If Alex Conant can help it, yes, as this piece the former RNC press secretary wrote for Politico makes clear. But the weird thing about Conant's article attacking David Axelrod is its strained use of the passive voice. To wit:

Axelrod is now a pillar for Barack Obama, but he will likely become a lightning rod for public concern.

The public is naturally leery of Machiavellian advisers inside the White House, yet that’s exactly Axelrod’s function.

[snip]

Axelrod is a ripe target for anyone who wants to raise public concerns about his influence. 

[snip]

[G]iven his unequaled influence over Obama and the public’s intuitive unease with such Machiavellian relationships, it should be only a matter of time before he is a public-relations liability for the White House.

I suppose the conventions for this sort of piece necessitate the use of the passive voice, but they're dumb conventions. Why can't Conant just come out and explicitly say what he wants to say--that the GOP should focus their political attacks on Axelrod, rather than Rahm Emanuel--rather than say that, at some point, the public will come to view him as such. As if the public will come to that view on its own, without any help from a consistent GOP message?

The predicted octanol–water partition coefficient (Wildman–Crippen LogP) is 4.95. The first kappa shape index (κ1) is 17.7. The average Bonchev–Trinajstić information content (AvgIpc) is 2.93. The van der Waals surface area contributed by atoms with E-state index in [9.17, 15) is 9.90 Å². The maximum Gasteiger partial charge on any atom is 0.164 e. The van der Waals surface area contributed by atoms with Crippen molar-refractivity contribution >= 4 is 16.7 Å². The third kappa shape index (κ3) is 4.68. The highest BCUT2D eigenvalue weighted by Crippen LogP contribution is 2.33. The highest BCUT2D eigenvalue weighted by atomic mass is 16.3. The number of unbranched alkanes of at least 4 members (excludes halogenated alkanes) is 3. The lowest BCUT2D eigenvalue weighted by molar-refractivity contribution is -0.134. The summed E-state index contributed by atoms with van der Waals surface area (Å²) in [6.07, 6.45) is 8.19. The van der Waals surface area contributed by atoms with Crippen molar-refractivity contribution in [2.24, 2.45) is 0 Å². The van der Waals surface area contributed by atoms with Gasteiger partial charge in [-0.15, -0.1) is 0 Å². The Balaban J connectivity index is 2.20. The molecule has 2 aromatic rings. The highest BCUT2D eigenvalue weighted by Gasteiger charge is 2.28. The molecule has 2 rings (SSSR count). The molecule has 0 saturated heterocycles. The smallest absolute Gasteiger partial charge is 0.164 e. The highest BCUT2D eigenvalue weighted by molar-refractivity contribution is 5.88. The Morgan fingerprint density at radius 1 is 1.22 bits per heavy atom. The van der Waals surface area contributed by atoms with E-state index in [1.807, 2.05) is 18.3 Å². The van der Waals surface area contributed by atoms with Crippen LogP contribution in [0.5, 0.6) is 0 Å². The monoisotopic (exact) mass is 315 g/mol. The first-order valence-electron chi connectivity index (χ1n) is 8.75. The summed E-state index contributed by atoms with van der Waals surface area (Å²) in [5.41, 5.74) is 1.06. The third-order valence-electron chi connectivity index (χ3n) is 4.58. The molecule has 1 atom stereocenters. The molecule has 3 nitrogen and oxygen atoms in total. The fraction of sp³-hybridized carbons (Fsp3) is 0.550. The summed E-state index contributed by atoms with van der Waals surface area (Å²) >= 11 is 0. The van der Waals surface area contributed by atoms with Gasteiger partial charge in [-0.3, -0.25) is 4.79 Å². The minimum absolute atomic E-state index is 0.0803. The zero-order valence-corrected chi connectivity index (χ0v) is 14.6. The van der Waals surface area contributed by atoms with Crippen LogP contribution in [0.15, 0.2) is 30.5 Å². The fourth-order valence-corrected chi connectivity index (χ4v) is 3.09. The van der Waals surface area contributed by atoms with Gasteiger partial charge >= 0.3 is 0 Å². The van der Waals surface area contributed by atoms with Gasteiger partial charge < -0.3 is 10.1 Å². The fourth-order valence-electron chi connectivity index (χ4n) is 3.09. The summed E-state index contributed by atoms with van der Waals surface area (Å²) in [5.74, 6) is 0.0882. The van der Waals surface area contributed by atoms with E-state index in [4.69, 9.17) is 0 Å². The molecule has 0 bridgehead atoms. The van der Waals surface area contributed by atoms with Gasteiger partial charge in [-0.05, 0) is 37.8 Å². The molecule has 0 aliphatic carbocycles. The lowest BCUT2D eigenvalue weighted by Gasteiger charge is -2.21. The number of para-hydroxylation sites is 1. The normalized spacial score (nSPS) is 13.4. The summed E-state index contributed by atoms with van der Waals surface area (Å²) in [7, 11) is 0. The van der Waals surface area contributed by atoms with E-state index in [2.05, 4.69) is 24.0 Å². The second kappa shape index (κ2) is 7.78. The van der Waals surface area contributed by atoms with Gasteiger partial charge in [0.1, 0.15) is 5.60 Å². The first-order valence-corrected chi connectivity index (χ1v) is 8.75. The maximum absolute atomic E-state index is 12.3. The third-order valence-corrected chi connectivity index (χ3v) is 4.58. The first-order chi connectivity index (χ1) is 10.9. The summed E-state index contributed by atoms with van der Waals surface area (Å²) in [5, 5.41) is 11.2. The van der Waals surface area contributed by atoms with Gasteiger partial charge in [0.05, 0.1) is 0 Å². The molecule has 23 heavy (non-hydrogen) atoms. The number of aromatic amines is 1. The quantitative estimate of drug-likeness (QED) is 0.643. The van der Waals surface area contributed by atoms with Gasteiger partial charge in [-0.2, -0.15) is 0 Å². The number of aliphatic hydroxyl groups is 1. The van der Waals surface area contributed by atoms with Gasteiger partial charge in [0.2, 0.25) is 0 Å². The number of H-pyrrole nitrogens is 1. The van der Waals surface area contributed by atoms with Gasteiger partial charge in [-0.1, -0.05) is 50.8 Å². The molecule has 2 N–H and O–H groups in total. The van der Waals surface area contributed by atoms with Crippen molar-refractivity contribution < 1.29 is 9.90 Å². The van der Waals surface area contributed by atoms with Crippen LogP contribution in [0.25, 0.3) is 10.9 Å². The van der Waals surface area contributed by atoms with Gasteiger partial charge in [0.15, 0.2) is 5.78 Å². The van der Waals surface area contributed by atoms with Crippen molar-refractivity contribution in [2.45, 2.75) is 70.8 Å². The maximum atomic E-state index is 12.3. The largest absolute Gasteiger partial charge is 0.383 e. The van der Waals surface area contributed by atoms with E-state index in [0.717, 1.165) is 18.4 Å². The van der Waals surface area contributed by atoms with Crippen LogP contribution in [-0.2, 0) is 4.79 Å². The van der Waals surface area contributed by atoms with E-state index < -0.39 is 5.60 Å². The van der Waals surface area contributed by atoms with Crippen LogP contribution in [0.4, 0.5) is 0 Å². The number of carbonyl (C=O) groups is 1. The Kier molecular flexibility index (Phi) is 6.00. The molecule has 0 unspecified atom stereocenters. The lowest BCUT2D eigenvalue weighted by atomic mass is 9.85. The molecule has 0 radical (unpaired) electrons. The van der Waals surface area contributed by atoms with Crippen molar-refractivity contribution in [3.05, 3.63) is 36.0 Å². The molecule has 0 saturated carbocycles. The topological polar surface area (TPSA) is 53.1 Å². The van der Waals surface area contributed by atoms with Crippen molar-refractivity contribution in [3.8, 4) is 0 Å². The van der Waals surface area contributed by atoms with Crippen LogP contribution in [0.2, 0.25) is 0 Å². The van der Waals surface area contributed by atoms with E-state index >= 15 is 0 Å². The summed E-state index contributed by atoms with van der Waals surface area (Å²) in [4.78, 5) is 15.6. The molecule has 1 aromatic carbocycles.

Also, isn't Conant's repeated use of the adjective "Machiavellian" a bit off? Perhaps he's trying to harken back to John DiIullio's description of Karl Rove and other Bush advisers as "Mayberry Machiavellis," but I don't think I understand what "Machiavellian relationships" Conant's referring to. Axelrod's with Obama? Axelrod's with Emanuel? Axelrod's with the public? All three? 

One last thing. Conant hits Axelrod for having major influence behind the scenes and for assuming such a high-profile role on the public stage. But isn't that a good thing, just in terms of transparency in government. If Axelrod is as big a player in the Obama administration as Conant says he is (and I think Conant's right about that), then wouldn't the public be reassured, in a way, that he subjects himself to on-came and on-the-record questions from reporters? One of the things that was so sinister about Rove was this Oz-like image he created for himself. Axelrod, by contrast, seems willing to give reporters a (admittedly blinkered) glimpse of what's going on behind the curtain.

--Jason Zengerle